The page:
Auld Reekie is a veritable janus of a city — its two faces, innocent and sinister, have fascinated many artists. Robin Laing is a conscious heir of this turbulent tradition and his songs are compelling evocations of the camsteerie city and its many moods. Even when far away, in Cornwall or the West Highlands, Robin is still clearly under the sway of his native place.
If there is one unifying theme which binds these beguiling songs together it is a preoccupation with the transitory nature of things — with time, the passing of the seasons and the annual resurrection and rebirth which the folksong of the world celebrates.
This dominant theme is as much present in Union Canal — a really wonderful piece which is my own favourite — as in Spring Song; this latter was clearly influenced by the exultant Padstow May Day Song which accompanies the dance of the 'Obby 'Oss through the streets of a little Cornish coastal town.
The bewitching Isle of Eigg charts the progress of a love affair from spring to autumn and beyond; Day by Day is about growing up and Ulysses very much about growing old.
In Burke and Hare, Robin directs a fly beam of torchlight into the fetid darkness of Edinburgh's murky past; the Scots' imagination is not infrequently at home among the tombstones!
As a student of Edinburgh University's School of Scottish Studies in the early 1970s, Robin was able to immerse himself in Scotland's variegated folk traditions and he has used this experience to admirable advantage in a number of his songs.
It is no accident that the one traditional song on the album is the tragic ballad Andrew Lammie (also known as The Trumpeter of Fyvie). This song is still quite widely sung in the North East of Scotland and is consequently well represented in the School's archive.
In it most of Robin's preoccupations find poignant expression and his performance illustrates how much he has learned from the examples of traditional Scots' folksinging that the school has preserved.
There can be no doubt that his is one of the most thoughtful, gifted and promising voices of the Revival.
"Youth and Age, on the face of Corravine."
Edinburgh Skyline — Written at a time when I was living in Cornwall and missing my hometown. It is my personal and biased opinion that Edinburgh is one of the world's most beautiful and interesting cities. I had to live away from it for years to find that out.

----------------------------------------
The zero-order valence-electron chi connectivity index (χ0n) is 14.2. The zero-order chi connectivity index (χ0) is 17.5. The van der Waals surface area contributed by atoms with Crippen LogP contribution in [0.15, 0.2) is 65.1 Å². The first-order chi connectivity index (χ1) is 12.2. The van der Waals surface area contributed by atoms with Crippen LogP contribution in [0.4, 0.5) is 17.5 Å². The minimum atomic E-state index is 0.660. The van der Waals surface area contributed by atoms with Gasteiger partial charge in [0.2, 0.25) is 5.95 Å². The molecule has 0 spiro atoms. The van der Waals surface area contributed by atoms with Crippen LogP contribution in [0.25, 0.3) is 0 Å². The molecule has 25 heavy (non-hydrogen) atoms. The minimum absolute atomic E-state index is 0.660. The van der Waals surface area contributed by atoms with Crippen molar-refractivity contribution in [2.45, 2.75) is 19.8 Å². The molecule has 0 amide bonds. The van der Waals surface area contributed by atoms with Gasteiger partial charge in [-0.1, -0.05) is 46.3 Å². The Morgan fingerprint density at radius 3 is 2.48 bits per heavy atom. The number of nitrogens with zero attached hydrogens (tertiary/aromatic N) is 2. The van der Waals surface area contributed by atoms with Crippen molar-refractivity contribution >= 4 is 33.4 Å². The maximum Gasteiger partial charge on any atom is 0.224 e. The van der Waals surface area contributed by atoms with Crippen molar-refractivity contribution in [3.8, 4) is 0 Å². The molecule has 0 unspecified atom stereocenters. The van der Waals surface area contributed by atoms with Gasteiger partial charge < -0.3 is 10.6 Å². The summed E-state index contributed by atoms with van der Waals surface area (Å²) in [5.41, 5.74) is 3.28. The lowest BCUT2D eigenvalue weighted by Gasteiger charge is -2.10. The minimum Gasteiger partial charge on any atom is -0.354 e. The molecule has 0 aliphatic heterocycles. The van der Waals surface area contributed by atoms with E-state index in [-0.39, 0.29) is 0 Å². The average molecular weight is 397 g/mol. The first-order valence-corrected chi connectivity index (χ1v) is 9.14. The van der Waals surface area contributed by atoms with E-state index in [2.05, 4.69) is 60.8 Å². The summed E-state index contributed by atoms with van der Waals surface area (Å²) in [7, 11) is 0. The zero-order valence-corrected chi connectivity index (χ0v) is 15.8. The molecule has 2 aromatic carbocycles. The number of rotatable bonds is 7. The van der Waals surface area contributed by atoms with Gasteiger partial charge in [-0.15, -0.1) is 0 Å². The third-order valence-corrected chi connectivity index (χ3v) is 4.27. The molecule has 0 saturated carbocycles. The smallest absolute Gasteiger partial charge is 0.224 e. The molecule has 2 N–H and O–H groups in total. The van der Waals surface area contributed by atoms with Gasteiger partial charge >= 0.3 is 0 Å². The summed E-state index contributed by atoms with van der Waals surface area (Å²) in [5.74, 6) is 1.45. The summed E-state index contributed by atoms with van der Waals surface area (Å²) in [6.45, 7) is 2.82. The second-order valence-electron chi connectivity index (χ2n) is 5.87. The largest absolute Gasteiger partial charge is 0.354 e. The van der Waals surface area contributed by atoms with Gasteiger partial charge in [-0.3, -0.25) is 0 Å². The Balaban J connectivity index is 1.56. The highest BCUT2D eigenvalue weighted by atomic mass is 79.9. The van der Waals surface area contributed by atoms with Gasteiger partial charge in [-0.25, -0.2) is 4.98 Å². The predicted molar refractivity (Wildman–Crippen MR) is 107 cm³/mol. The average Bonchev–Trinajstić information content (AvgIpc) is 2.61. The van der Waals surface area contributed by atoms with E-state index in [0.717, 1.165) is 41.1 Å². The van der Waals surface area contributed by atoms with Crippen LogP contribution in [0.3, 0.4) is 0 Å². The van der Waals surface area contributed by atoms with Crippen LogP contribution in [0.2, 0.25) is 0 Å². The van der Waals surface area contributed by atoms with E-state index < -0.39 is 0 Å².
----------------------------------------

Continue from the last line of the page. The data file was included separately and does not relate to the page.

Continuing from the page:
Burke And Hare — A grisly but true tale with fascinating twists and turns. These were two Irishmen who came to Edinburgh to work on the construction of the Union Canal. Burke was hanged in the High Street in 1829, and his skeleton is still on display at the University. They were definitely not grave robbers but murderers pure and simple.
Love Is Born — It's dangerous to take a loving relationship for granted. This song was written at a time when I was down because I had done just that. However, note that hope springs eternal in the last verse.
The Union Canal — Only in the last Jew years have people become aware of the historical interest and potential recreational value of the canal. Just in time, as its deterioration and abuse had almost reached the point of no return. I have always been aware of its attractiveness and am glad that its future is now secure.
Leaving Today — Sometimes the safest way is not to get involved. This song was written quite a long time ago. Nowadays I don't have quite the same outlook.
Icarus — This lovely song appeals to me because of the Greek mythology theme. (Let's not forget that Edinburgh is the Athens of the North.) It has been written with great affection and care by Anne Lister.
Ulysses — This song presents Ulysses in his later life, as in the poem of the same name by Tennyson and is written from the point of view of his wife Penelope. Ulysses is a wonderful character though never a very popular hero in this country. Throughout the song there are glimpses of my awareness of approaching the mid-life crisis!
Isle of Eigg — Arisaig, Morar and the Inner Hebrides provide such a beautiful and romantic setting, I'm surprised there aren't many more love songs from the area.
Day by Day — This started as a poem for Mother's Day, written on behalf of my children in 1986, the year when the youngest went to school. I turned it into a song later.
Andrew Lammie — A traditional ballad on the common theme of family disapproval of romantic love between people not socially compatible. This theme has a lot to do with the importance of marriage and inheritance and may even hint back to a time of arranged marriage.
Spring Song — One of the most powerful experiences I had while living in Cornwall was to go to the Padstow May Day. This song is based on the Song of Life from that celebration.
Passing Time — This is an enigmatic little number, so I won't give anything away. I wrote it after reading something by Albert Camus and had been thinking about life, the universe and everything.